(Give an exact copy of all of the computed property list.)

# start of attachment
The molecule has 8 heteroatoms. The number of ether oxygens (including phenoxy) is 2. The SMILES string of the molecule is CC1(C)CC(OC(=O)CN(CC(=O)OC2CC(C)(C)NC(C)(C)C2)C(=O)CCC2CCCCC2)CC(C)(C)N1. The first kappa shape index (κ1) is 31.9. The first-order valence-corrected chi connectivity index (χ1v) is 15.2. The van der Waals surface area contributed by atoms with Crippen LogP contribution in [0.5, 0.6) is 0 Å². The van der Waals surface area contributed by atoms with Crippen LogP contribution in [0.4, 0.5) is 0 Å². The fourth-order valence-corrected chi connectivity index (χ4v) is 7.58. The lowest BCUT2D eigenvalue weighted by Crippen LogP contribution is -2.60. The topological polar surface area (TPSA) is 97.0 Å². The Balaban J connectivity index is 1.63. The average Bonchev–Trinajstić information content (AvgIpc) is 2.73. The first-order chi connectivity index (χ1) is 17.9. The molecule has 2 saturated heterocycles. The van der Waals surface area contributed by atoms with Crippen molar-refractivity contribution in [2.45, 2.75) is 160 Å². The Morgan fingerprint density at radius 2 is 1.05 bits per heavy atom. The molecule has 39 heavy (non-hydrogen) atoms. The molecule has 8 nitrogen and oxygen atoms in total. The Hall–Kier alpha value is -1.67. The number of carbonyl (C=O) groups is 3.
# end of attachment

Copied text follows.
The molecule has 8 heteroatoms. The number of ether oxygens (including phenoxy) is 2. The SMILES string of the molecule is CC1(C)CC(OC(=O)CN(CC(=O)OC2CC(C)(C)NC(C)(C)C2)C(=O)CCC2CCCCC2)CC(C)(C)N1. The first kappa shape index (κ1) is 31.9. The first-order valence-corrected chi connectivity index (χ1v) is 15.2. The van der Waals surface area contributed by atoms with Crippen LogP contribution in [0.5, 0.6) is 0 Å². The van der Waals surface area contributed by atoms with Crippen LogP contribution in [0.4, 0.5) is 0 Å². The fourth-order valence-corrected chi connectivity index (χ4v) is 7.58. The lowest BCUT2D eigenvalue weighted by Crippen LogP contribution is -2.60. The topological polar surface area (TPSA) is 97.0 Å². The Balaban J connectivity index is 1.63. The average Bonchev–Trinajstić information content (AvgIpc) is 2.73. The first-order chi connectivity index (χ1) is 17.9. The molecule has 2 saturated heterocycles. The van der Waals surface area contributed by atoms with Crippen molar-refractivity contribution in [2.45, 2.75) is 160 Å². The Morgan fingerprint density at radius 2 is 1.05 bits per heavy atom. The molecule has 39 heavy (non-hydrogen) atoms. The molecule has 8 nitrogen and oxygen atoms in total. The Hall–Kier alpha value is -1.67. The number of carbonyl (C=O) groups is 3.